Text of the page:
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It was the war to end all wars.

On June 28, 1914, a Serbian Yugoslavian nationalist assassinated Austro-Hungarian Archduke Franz Ferdinand. One month later, Austria-Hungary began shelling the Serbian capital of Belgrade. By Aug. 2 of that year, almost the entirety of Europe was engulfed in war.

The conflict was known by many different names. The Seminal Catastrophe. The Great War. Here in the U.S., it was first called the European War. That changed as the Ottoman Empire, Japan, Bulgaria, Greece and eventually even the United States were drawn into the conflict.

The human cost was staggering. At a time when the world population numbered only 1.7 billion, more than 70 million soldiers were mobilized. Approximately 9 million soldiers and 7 million civilians were direct casualties of the war. It's estimated between 50 million-100 million people died in 1918 from the influenza pandemic, believed to have been spread by troop movements over the previous year.

Eventually, on the 11th hour of the 11th day of the 11th month of 1918, the First World War ended on what became known as Armistice Day. It did not, unfortunately, end all wars, but it did have far reaching implications for world history. Russians overthrew their Tsarist government during the war and formed the Soviet Socialist Republic. The Treaty of Versailles imposed harsh economic sanctions upon the defeated nation of Germany and would eventually lead to the rise of Nazism and, ironically, the Second World War.

But in the immediate aftermath of the First World War, the allied nations, including our own, celebrated. On Nov. 11, 1919, one year after the cessation of hostilities, U.S. President Woodrow Wilson issued a proclamation urging Americans on Armistice Day to "be filled with solemn pride in the heroism of those who died in the country's service, and with gratitude for the victory, both because of the thing from which it has freed us and because of the opportunity it has given America to show her sympathy with peace and justice in the councils of nations." Initially, Armistice Day was informally observed to honor the veterans of World War I.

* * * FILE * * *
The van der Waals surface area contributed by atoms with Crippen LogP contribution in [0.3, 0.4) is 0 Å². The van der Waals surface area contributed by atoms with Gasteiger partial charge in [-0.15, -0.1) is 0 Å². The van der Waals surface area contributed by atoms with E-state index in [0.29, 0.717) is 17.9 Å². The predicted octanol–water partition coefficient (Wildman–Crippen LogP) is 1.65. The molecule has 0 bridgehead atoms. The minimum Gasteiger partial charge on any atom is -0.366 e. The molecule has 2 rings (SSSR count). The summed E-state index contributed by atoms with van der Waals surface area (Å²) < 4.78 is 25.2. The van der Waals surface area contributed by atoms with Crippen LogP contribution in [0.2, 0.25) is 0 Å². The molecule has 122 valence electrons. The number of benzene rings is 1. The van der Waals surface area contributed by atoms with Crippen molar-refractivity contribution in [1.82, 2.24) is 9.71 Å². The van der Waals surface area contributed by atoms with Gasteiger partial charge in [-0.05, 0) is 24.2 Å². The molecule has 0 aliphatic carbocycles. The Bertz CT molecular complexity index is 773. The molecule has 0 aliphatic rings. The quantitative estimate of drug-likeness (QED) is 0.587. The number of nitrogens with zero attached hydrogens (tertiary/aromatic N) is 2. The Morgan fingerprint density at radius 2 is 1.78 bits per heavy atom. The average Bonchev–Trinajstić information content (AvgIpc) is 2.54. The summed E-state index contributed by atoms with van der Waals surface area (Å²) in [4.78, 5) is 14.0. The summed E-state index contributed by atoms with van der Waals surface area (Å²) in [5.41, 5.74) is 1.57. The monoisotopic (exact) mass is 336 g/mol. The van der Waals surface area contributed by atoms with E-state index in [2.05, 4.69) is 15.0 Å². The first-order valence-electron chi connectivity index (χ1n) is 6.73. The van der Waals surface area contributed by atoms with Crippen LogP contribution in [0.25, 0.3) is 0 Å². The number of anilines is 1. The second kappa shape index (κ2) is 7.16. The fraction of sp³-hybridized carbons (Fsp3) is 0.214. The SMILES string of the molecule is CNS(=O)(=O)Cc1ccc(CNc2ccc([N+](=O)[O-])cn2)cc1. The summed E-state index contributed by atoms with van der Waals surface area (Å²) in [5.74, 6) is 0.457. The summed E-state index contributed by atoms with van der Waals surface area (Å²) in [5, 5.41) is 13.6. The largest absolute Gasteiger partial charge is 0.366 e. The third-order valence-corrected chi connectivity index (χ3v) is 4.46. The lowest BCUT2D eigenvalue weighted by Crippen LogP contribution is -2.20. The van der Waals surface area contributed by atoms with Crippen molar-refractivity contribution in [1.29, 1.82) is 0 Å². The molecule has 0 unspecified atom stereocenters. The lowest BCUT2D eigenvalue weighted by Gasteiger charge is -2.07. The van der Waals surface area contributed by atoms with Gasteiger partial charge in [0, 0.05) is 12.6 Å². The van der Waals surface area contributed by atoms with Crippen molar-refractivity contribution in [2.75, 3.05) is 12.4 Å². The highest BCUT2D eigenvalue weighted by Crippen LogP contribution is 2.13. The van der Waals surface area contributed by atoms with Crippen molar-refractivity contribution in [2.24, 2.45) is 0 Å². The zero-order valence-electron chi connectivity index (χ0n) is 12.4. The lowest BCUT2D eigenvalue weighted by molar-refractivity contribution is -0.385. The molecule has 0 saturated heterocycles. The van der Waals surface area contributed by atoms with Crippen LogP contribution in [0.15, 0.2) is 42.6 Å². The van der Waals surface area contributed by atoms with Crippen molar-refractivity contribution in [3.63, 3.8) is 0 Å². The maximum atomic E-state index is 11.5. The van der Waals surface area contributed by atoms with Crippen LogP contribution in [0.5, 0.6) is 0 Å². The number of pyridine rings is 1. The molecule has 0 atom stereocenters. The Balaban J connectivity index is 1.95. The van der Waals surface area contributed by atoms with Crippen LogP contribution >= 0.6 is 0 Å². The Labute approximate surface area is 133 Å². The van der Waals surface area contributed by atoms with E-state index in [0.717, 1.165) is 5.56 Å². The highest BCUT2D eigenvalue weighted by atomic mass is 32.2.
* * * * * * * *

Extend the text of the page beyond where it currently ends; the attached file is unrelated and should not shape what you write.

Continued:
On June 4, 1926, the U.S. Congress adopted a resolution calling on then President Calvin Coolidge to issue annual proclamations calling for the observance of Nov. 11 with appropriate ceremonies. In 1938, Congress made Nov. 11 a national holiday, known formally as Armistice Day, to remember WWI veterans and to be dedicated to the cause of world peace.

In 1954, after urging from groups of World War II veterans, Congress established Nov. 11 as a national holiday to honor all veterans and amended the name of the holiday from Armistice Day to Veterans Day. Since that time, we've observed Veterans Day, honoring all soldiers and military personnel from all wars and all branches of service.

Though we come together every year to say thank you to our veterans, there are still soldiers that haven't gotten the honor they deserve. More than 55,000 U.S. soldiers are still listed on the P.O.W.-M.I.A. list and are waiting for that honor. Their families and loved ones are waiting for closure.

In the upcoming session, I'll be introducing a resolution that we began working on last year, calling on Congress to pass the Bring Our Heroes Home Act. That bill would allow for greater transparency and declassification of P.O.W-M.I.A. records. The goal is for every missing veteran to be accounted for.

All our veterans deserve to be honored, and I sincerely hope this will eventually provide closure to those who still don't know what happened to the missing soldiers they once knew. Thank you to all those who served this country and to all those who still protect us every day.

State Sen. Mike Bernskoetter, R-Jefferson City, represents Missouri's 6th District, and shares his perspective on statehouse issues twice a month.

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